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Can Exchange be set to nonauthoritative

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About our business:

  • We currently have over 100 DNS records and are not interested in migrating our DNS.  
  • We also have only about 10 Exchange accounts and about 10 pop 3 accounts (for websites to send mail from)
  • We have a catch all

Our current setup we have our Exchange set to nonauthoritative.  For the 10 Exchange users we forward their mail from the generic mail system to the Exchange.  Will this be possible?  We really won't be able to test or evaluate this product if we are forced to change our DNS.   


If manually configure our DNS will the product work? 


Type Priority Host Points to address TTL
MX 0 @ MYDOMAIN-com.mail.eo.outlook.com 1 Hour
CNAME - autodiscover autodiscover.outlook.com 1 Hour

Type TXT Name TXT Value TTL
TXT @ v=spf1 include:outlook.com ~all 1 Hour

Type Service Protocol Port Weight Priority Target Name TTL
SRV _sip _tls 443 1 100 sipdir.online.lync.com MYDOMAIN.com 1 Hour
SRV _sipfederationtls _tcp 5061 1 100 sipfed.online.lync.com MYDOMAIN.com 1 Hour


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  • I am in the same situation.  I don’t want to change DNS providers for 2 reasons.  First, I have many DNS entries at my current host (1&1) and don’t wish to recreate them all.  Second, I have some mailboxes that will use Office 365, and some that will continue to function as POP accounts served by 1and1, and I don’t want to have to buy (eventually) an Office365 mailbox for each user who is currently happy using a free POP account.  I have gotten everything to work, with one exception.

    First, here’s what works.  Let’s assume my domain is contoso.com.  So I set up my Office 365 domain as contoso.onmicrosoft.com.  I went through the process of adding my vanity domain (contoso.com) in Office 365, including adding the CNAME through 1&1, but didn’t take the last step to transfer DNS control to Office 365.  So now my vanity domain is active in Office 365, but the DNS is still being managed by 1and1.

    I created a test user at Office 365 with the email address test@contoso.com.  I also checked in the advanced user Email configuration to be sure that this user was also assigned the email address test@contoso.onmicrosoft.com, which it was.  Then, in the 1and1 admin site, I created an email forward, pointing test@contoso.com to test@contoso.onmicrosoft.com.  Now, if I send email from an unrelated account to test@contoso.com, it goes to 1and1, which forwards it to test@contoso.onmicrosoft.com, which ends up in the Office365 mailbox of test@contoso.com.  Perfect.  If I send an email from another Office365 user account to test@contoso.com, it also finds its way to the correct mailbox.  Also perfect.

    The problem arises when I want to send an email from the Office 365 mail client to a contoso user that is NOT on the Office 365 system (let’s call him Fred).  Fred@contoso.com is still a POP mailbox at 1and1.  If I send an email to fred@contoso.com from an unrelated account, it gets to Fred’s POP mailbox just fine.  But if I send an email from test@contoso.com to fred@contoso.com, the Office365 exchange server looks for a user named fred in my Office365 account, and returns a failure message when none is found.  The message is never sent to the internet, where it would end up with 1and1 (the desired result).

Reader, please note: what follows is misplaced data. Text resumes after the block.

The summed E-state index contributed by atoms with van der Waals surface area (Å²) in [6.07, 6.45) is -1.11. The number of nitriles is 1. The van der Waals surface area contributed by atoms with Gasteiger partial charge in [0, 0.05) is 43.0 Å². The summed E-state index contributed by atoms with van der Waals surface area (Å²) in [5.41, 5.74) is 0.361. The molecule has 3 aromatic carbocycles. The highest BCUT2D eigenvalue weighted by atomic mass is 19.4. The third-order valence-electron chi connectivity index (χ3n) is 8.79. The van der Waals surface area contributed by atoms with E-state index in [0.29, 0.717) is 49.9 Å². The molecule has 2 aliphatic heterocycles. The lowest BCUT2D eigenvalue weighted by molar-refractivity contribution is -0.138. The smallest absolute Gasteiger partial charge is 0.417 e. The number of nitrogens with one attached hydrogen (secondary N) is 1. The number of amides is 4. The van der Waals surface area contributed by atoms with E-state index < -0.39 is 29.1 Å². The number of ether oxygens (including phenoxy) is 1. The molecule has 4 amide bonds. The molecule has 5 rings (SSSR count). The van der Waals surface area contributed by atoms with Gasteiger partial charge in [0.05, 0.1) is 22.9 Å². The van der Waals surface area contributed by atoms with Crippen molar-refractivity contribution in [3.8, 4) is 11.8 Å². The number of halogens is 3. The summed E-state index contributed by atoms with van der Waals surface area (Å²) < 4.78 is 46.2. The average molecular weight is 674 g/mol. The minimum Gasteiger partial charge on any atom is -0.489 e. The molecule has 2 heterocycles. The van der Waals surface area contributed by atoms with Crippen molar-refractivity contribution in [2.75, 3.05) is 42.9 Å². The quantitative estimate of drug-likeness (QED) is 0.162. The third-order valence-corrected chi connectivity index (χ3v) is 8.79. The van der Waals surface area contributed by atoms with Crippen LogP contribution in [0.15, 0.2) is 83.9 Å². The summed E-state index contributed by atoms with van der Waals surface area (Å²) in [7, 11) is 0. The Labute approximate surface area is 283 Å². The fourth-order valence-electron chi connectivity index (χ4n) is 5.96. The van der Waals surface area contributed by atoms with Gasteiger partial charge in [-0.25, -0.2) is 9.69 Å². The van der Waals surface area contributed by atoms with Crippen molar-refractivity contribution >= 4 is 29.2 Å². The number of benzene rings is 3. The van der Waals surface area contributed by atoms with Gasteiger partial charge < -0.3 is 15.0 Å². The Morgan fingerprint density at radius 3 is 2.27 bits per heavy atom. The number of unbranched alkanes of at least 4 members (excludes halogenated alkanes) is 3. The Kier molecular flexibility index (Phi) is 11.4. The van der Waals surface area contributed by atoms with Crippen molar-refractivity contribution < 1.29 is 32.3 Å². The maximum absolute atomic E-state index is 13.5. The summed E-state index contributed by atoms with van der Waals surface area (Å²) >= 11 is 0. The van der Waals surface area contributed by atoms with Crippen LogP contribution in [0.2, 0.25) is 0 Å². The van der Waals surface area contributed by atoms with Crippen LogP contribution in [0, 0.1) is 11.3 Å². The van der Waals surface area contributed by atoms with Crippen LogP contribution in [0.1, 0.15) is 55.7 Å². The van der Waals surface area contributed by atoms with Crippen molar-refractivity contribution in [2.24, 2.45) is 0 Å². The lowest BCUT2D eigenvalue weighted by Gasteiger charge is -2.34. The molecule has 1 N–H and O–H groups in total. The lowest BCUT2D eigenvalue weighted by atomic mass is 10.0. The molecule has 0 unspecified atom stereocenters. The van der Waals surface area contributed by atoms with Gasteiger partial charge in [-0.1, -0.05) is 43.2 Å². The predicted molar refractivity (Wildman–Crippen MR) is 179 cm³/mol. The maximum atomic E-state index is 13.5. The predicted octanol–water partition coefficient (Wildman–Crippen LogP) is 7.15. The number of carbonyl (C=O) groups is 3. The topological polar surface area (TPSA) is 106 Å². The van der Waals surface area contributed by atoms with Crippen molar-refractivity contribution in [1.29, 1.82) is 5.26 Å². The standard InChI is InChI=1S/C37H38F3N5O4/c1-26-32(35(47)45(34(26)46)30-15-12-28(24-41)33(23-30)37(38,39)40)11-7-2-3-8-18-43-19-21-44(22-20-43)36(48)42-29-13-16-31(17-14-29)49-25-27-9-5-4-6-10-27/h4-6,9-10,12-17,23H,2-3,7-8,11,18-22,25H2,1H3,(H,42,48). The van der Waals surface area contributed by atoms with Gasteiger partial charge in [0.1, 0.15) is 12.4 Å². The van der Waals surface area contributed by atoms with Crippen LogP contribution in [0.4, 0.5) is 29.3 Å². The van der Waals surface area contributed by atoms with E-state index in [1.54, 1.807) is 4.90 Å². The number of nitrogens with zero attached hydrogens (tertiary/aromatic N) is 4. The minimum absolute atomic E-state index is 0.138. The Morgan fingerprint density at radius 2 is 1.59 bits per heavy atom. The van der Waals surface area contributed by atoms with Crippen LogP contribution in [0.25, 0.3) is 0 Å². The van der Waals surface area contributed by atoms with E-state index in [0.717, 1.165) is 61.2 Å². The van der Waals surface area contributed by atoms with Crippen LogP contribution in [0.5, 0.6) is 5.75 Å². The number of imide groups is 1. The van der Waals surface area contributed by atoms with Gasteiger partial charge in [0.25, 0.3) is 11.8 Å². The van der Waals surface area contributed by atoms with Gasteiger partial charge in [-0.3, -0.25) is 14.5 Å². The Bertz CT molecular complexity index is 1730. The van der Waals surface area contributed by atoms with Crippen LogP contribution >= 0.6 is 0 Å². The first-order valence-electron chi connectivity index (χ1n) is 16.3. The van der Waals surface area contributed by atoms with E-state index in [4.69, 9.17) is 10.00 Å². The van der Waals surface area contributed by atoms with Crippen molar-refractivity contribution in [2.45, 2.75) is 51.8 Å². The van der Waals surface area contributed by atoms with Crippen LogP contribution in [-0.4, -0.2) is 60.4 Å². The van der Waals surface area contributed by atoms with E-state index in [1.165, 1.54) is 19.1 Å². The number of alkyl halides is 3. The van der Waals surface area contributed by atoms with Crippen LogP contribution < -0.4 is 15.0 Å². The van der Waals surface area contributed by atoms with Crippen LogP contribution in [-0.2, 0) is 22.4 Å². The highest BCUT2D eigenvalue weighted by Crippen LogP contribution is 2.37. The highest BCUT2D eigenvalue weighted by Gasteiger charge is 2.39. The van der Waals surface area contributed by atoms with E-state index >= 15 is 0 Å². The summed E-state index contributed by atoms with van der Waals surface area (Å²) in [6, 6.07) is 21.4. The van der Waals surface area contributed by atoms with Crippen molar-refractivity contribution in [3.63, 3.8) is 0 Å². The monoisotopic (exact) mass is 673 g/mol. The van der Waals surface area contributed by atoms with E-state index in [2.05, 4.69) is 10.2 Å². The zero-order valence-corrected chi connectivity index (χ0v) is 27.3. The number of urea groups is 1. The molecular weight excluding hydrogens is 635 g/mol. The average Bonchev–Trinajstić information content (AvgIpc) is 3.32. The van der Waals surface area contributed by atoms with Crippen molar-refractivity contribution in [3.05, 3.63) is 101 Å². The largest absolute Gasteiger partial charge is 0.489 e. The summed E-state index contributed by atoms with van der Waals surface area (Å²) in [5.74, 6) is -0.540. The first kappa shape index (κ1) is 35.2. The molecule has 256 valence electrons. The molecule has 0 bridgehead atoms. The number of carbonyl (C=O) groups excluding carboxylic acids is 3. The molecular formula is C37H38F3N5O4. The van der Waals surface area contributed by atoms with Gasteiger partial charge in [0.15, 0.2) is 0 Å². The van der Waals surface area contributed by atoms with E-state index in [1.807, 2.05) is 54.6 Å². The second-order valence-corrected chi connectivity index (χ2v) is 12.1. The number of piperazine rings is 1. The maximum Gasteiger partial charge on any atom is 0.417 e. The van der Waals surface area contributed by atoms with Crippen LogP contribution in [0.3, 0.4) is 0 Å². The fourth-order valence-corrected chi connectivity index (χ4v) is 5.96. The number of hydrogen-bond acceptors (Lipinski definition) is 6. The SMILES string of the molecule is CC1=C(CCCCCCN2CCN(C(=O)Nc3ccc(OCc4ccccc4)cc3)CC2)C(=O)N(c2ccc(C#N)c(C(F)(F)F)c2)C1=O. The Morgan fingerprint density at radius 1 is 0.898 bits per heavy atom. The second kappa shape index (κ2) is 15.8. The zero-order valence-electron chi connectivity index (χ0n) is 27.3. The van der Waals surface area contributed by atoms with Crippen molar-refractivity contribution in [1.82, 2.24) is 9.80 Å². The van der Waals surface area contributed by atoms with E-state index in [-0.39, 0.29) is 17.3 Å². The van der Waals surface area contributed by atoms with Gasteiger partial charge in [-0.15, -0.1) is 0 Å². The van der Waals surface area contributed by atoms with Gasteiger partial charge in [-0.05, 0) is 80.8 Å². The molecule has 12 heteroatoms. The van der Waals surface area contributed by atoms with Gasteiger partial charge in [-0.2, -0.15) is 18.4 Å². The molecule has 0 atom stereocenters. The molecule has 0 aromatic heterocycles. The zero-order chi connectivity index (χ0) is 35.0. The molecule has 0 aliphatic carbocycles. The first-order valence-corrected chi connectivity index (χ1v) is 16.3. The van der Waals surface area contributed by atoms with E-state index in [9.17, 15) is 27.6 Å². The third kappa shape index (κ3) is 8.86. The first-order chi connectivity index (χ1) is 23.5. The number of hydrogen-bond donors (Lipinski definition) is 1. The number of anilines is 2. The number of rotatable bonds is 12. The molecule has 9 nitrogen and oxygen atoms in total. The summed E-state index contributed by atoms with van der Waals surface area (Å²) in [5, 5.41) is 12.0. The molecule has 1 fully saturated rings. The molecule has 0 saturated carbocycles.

It seems that I should be able to overcome this problem by letting Office365 know that it is a non-authoritative with respect to the contoso.com domain, basically forcing it to go out to the public MX record with every email, whether the user is found in the Office365 account or not.  Or at a minimum, having it go out to the public MX if no user is found internally.  But I can’t figure out how to make either of those happen.

    Is there a DNS setting I can add at Office 365 to basically trick Office 365 into going out to the public MX or straight to 1&1?  Any other ideas?

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  • Bump...  

    Chase Dahl?  David Martin?  David Rummelhart?  Any help greatly appreciated.  This is a big issue for us.  Thanks.

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  • Hello,

     

     This is a very good question as Office365 does differ from BPOS. While I look into this a bit more here is a link with a possible solution.

     

    http://help.outlook.com/en-us/beta/cc967280.aspx

     

    Thank You,

    David Brody
    Office 365 Technical Support
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  • That is how we are setup - but I know we had to specifically request our Exchange be set to nonauthoritive before it would work.  I don't see a way to do this in Office365.  Also if we are forced to move our DNS - we may have to abandon this solution.  We are not interested in bundling our DNS with our email.  Not that clouds fail (cough AMAZON) - but if they do we want to have some options left to rescue our sites and clients.  

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  • Thanks for checking this out, David B.  I visited the link you included, and clicked through to "Configure a Shared Address Space with On-Premises Relay".  I think this is basically what I have set up, except for step #3 in the "Tasks in the Cloud" section:

     

    3. Configure contoso.edu as an internal relay domain

    If you don't configure the share address space @contoso.edu as an internal relay domain, e-mail sent from students in the cloud-based e-mail service to faculty and staff with @contoso.edu addresses in the on-premises messaging system won't be delivered, and NDRs will be generated.

    To configure @contoso.edu as an internal relay domain, use Windows PowerShell. To learn how to install and configure Windows PowerShell and connect to the service, see Use Windows PowerShell in Exchange Online.

    Run the following command:

    Set-AcceptedDomain <shared address space> -DomainType InternalRelay
    

    For our example, contoso.edu is the shared address space. Run the following command:

    Set-AcceptedDomain contoso.edu -DomainType InternalRelay
    
    So are you saying that I need to run these PowerShell commands on the Office 365 Exchange Server?  When I click through on the link that describes how to do that ("Use Windows PowerShell in Exchange Online"), it says that it applies to Office 365 Beta for enterprises, but is silent about the small business version.  I am hesitant to try...